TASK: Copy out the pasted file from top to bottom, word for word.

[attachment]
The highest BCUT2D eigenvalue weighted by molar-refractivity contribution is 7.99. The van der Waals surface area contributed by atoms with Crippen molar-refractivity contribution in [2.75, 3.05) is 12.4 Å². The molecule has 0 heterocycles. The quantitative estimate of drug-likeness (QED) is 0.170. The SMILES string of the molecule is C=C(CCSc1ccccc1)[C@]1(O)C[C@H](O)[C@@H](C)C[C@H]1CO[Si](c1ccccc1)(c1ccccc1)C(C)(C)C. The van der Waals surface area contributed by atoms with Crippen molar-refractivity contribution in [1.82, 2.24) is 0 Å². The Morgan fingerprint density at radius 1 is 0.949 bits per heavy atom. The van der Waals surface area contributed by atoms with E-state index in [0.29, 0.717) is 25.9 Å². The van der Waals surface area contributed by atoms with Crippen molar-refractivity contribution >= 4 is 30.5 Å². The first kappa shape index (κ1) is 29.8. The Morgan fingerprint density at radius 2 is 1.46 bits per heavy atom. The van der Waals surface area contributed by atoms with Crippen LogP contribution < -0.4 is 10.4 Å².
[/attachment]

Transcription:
The highest BCUT2D eigenvalue weighted by molar-refractivity contribution is 7.99. The van der Waals surface area contributed by atoms with Crippen molar-refractivity contribution in [2.75, 3.05) is 12.4 Å². The molecule has 0 heterocycles. The quantitative estimate of drug-likeness (QED) is 0.170. The SMILES string of the molecule is C=C(CCSc1ccccc1)[C@]1(O)C[C@H](O)[C@@H](C)C[C@H]1CO[Si](c1ccccc1)(c1ccccc1)C(C)(C)C. The van der Waals surface area contributed by atoms with Crippen molar-refractivity contribution in [1.82, 2.24) is 0 Å². The Morgan fingerprint density at radius 1 is 0.949 bits per heavy atom. The van der Waals surface area contributed by atoms with E-state index in [0.29, 0.717) is 25.9 Å². The van der Waals surface area contributed by atoms with Crippen molar-refractivity contribution >= 4 is 30.5 Å². The first kappa shape index (κ1) is 29.8. The Morgan fingerprint density at radius 2 is 1.46 bits per heavy atom. The van der Waals surface area contributed by atoms with Crippen LogP contribution < -0.4 is 10.4 Å².